What is Pilates. I’ve now brought up Pilates in several posts and I have realized one important thing. Many people have only been introduced to it through their gyms, in the form of mat classes. Now, as an ex-Pilates instructor and someone who has been a practitioner for more than 15 years, I just cannot in good conscience let this slide. Let me start by saying that there is absolutely nothing wrong with the mat classes that you will find in a gym, as long as you realize that it’s only a tiny part of the practice. For all you Yoga devotees out there, it’s as if I would make a decision about Yoga based on having done a downward dog, a child’s pose and a warrior pose.
WHAT IS PILATES
A system of exercises using special apparatus, designed to improve physical strength, flexibility, and posture, and enhance mental awareness. -Google
Basic Principles. The original Pilates methodology, developed by Joseph Pilates as a series of rehabilitative exercises for his fellow prisoners during the war, is based on 6 principles: centering, control, flow, breath, precision and concentration. Many styles have evolved and adapted over time. For instance, I was a Stott Pilates instructor for many years and we had 5 principles: breathing, pelvic placement, rib cage placement, scapular movement and stabilization, head and cervical placement. If, however, you strip away all the fancy terms then you’ll find that the end goal is the same.
Apparatus. A dedicated Pilates studio will have a number of different pieces of equipment or apparatus. These include: reformers, chairs, ladder barrels and cadillacs. You’ll also find small equipment including: magic circles, spine correctors, balls, bands, foam rollers, Bosu-balls and even jumpboards. If all of this sounds confusing, don’t worry. The instructors are always present, leading classes to make sure that you’re never lost.
Low impact. Your body is supported in most of the exercises. Whether you are working your legs, arms or even abs, there are many different modifications which can have you lying down or seated. This makes it perfect for those with previous injuries (post rehab), pre and post pregnancies, athletes looking to balance and strengthen their form and really, anyone else. I first got into Pilates after suffering a very painful hamstring tear during a dance performance.
Wake up those core muscles. Your core consists of your abdominal muscles, pelvis and shoulder girdle. Pretty much every single exercise that you will do in a Pilates class is based around the stability of your core muscles. The ideas is to keep them engaged while you perform functional movements. In the long term, this means that you are training your abdominal muscles and those closest to your spine to kick in when you are moving around in everyday life.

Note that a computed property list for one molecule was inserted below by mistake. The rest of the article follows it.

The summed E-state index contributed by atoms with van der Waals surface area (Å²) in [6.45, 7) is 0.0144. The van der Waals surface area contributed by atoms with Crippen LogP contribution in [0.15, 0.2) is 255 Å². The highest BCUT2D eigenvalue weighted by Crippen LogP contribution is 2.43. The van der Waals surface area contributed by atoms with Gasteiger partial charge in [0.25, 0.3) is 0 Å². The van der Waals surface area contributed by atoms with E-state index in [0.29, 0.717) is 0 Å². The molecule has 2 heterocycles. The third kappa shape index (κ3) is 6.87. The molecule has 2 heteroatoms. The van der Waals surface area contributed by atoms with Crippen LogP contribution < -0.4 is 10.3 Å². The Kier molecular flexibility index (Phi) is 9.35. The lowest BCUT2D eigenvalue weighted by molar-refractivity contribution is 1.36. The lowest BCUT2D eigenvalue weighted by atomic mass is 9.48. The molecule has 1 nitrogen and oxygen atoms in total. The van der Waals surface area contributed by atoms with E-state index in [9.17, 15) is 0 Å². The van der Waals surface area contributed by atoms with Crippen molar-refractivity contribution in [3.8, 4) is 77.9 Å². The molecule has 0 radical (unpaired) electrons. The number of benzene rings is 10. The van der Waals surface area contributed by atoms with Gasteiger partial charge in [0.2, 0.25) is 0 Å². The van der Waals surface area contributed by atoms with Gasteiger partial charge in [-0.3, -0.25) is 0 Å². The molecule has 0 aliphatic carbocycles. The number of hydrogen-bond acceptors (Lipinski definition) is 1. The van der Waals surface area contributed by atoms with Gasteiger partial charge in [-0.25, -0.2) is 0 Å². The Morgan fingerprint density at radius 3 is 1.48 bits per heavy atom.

Create lean and flexible muscles. While I’m still an advocate of lifting weights, I believe that it’s just as important to work your muscles in different ways and Pilates is the perfect compliment to every other activity or sport that you do. By learning to correctly use your breath while working the correct set of muscles in a given exercise, you’ll find that other muscles release. Over time, you’ll find an increase in flexibility as well as an improvement in your posture.
Create balance in your body. The beauty of Pilates is that you are constantly fine tuning all the little muscles that support your big muscles. An instructor will be looking at your body from head to toe and watching what every muscles is doing. They will also be paying attention to your muscles patterning. Try this: go lie down on the floor face down and lift one of your legs up a few inches. Now do it again, but this time pay attention to which muscles engage first. For many people it’s their back but do you really need to engage your back to lift your leg a few inches? The answer is no. As an instructor this tells me that your muscles aren’t working exactly the way they should be. By fixing this, you will become much stronger, more resilient and more efficient with your movements, allowing your muscles to do the work they were originally designed to do. Each class focuses on training your entire body and this is why many professional athletes have now included Pilates into their training regimes.
Break a sweat. If you aren’t working hard in a Pilates class then something isn’t right. Okay, while you probably won’t be soaking wet after a class, your muscles should have that wonderful rubbery feeling. This goes for all participants from the oldest to the youngest and from the weakest to the toughest (with appropriate modifications of course). Although Pilates, in itself, is not a substitute for cardio, I used to love adding a jump board to the reformers to give my clients that extra kick. This was especially helpful for my runners, hockey players and dancers who could practice landing and transitioning their weight from foot to foot. Besides, there’s nothing like seeing a tough NHL-er groaning and shaking his way through a workout.
I’ve always been fascinated with human anatomy and how to improve my physical performance, especially when it came to dancing. Pilates forced me to take note of what my muscles where doing and how they were working. It allowed me to recover from a very painful and debilitating injury and push myself to that next level. So in order to reap all of these great benefits, you have to try a complete Pilates workout, off the mat.
Have you ever tried a Pilates equipment class?